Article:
Math is everywhere. Concepts such as counting, sorting and time are involved in pretty much everything we do. That’s great news for parents, because we have lots of opportunities to give our little ones a head start and get them comfortable with math at an early age.
You see these acronyms everywhere but what do they really mean? It seems like now-a-days educators are always talking about STEM, STEAM, STREAM and with good reason. The importance of STEM is to educate and prepare children in the areas of science, technology, engineering and mathematics.
Education doesn’t have to be constrained by traditional learning. Activities promoting creative expression are a great way to expand your child’s curiosity and cultivate their imagination. Encouraging children to communicate through movement, visuals and through sounds and words is an essential developmental tool that can make learning FUN for your child.
We've teamed up with United Mechanical to launch "Helping Our Mini Engineers," or "HOME," to teach pre-schoolers about STEM fields. Southwest Florida children will now get the chance to learn about mechanical, electrical and plumbing concepts and careers.
It seems like educators everywhere are talking about STEM, and with good reason. According to the U.S. Department of Commerce, STEM occupations are growing at 17%, and research shows that STEM degree holders have a higher income even in non-STEM careers…but what is STEM, anyway?
United Mechanical, Inc., a Child Care of Southwest Florida corporate partner, recently returned to the Joseph H. Messina Children’s Center to launch “Helping Our Mini Engineers (HOME),” a brand-new STEM initiative to develop an understanding and appreciation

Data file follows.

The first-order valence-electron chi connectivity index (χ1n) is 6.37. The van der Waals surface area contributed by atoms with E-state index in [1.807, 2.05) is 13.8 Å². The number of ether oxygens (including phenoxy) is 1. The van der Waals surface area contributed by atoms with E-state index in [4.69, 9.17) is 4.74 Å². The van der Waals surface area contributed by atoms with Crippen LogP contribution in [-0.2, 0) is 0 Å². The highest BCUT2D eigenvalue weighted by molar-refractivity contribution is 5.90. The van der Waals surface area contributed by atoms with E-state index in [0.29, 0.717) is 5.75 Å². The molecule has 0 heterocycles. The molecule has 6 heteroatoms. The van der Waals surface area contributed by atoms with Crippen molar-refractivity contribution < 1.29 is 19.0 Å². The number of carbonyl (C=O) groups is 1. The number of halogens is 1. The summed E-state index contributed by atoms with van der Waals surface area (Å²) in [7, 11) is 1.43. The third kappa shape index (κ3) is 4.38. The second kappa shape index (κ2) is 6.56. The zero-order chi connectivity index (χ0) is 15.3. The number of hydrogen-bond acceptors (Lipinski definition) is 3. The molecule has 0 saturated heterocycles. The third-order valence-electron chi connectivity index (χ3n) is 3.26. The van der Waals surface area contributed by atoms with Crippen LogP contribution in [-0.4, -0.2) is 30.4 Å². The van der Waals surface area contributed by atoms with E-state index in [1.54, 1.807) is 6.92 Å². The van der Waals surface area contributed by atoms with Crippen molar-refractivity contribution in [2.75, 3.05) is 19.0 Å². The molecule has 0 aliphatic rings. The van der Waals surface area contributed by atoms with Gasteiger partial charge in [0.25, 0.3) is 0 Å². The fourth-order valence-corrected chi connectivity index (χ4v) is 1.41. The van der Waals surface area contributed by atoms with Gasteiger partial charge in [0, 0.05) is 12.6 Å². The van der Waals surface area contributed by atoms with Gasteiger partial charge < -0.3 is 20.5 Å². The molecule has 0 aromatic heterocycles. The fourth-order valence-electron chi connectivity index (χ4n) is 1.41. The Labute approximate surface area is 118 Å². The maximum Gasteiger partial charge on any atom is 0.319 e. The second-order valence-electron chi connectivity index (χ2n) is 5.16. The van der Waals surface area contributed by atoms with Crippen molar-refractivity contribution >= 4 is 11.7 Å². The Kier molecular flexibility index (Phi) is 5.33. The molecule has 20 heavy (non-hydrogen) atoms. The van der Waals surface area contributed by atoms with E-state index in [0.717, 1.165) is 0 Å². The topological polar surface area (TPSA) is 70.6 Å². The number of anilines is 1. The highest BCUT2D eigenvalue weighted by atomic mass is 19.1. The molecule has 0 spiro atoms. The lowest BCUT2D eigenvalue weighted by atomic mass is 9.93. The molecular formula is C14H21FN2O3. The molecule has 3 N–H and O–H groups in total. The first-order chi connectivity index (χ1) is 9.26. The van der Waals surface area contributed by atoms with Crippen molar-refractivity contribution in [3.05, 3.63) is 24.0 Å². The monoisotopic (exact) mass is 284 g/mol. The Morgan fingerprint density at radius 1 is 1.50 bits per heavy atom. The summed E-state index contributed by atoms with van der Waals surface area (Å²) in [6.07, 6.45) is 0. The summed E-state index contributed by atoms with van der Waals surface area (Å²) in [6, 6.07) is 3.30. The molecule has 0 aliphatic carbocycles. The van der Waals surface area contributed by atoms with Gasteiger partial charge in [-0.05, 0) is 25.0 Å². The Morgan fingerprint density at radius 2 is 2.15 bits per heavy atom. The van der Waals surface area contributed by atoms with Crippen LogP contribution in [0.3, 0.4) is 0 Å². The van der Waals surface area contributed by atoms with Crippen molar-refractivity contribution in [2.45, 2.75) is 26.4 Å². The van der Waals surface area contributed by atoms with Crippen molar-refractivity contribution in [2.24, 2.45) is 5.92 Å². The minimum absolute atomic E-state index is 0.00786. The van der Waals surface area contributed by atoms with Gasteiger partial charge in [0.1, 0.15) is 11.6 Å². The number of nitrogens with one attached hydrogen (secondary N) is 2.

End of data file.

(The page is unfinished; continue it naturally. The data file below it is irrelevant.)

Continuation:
It’s the first day of spring, so what better time to introduce children to the concept of how things grow? Check out this engaging, hands-on activity from Community Playthings that teaches kids how to observe the process of germination by planting seeds and watching them grow.
Did you miss International Mud Day?—or did you enjoy the benefits of International Mud Day and want to recreate it at home? Here are four activities to try in your own backyard—from least messy to messiest!
On June 29th, 2016 the many centers associated with Child Care of Southwest Florida participated in International Mud Day! This fun and amazing day creates an environment for early learners to arrive prepared in messy clothes and begin and end their days by playing in the mud any way they wish.
Interested in introducing your early learner to play-based STEM activities? See below for six websites offering activities in math, science, and engineering (we’re saving tech for later!):
With growing awareness of healthy eating and the value of fresh foods, more and more families and schools are choosing to grow their own gardens for extra food and extra beauty. But did you know that gardening can help early learners develop key skills and knowledge about nature and introduce them to the biological branches of the STEM field?
Project-based learning, or learning activities that take place over extended periods of time, have generally been associated with middle school and high school courses. For instance, many high school science classes’ genetic units involve students breeding fruit flies for certain traits.
Here are four more easy experiments to try with your older early learner!
Whew! There are some complicated science crafts out there! I quizzed my friends, co-workers, and relatives for the best and easiest science-related crafts that they do with their early learners.
In my work with early learners to college students, I consistently find a knowledge gap with students—money. Although students in pre-kindergarten (and even some three-year-olds!) and older can identify pennies, nickels, dimes, and quarters, many struggle with the concept of money in the abstract.
In my career I've worked with countless students, Pre-K through adult, who are led to believe that they’ll never understand or be skilled at math because they like reading better, or vice versa. In a world of standardized testing, it’s easy to see how students can come to feel this way.
Just because your child isn’t reading yet doesn’t mean he or she can’t gain a wealth of information from books! So put on their pajamas, cuddle up, and settle into a good book. Preschool and Kindergarten aged children are ready to be introduced to the world of reading through any classical, modern, funny, moral, and colorfully illustrated books you can provide for them. Below are some of our favorites: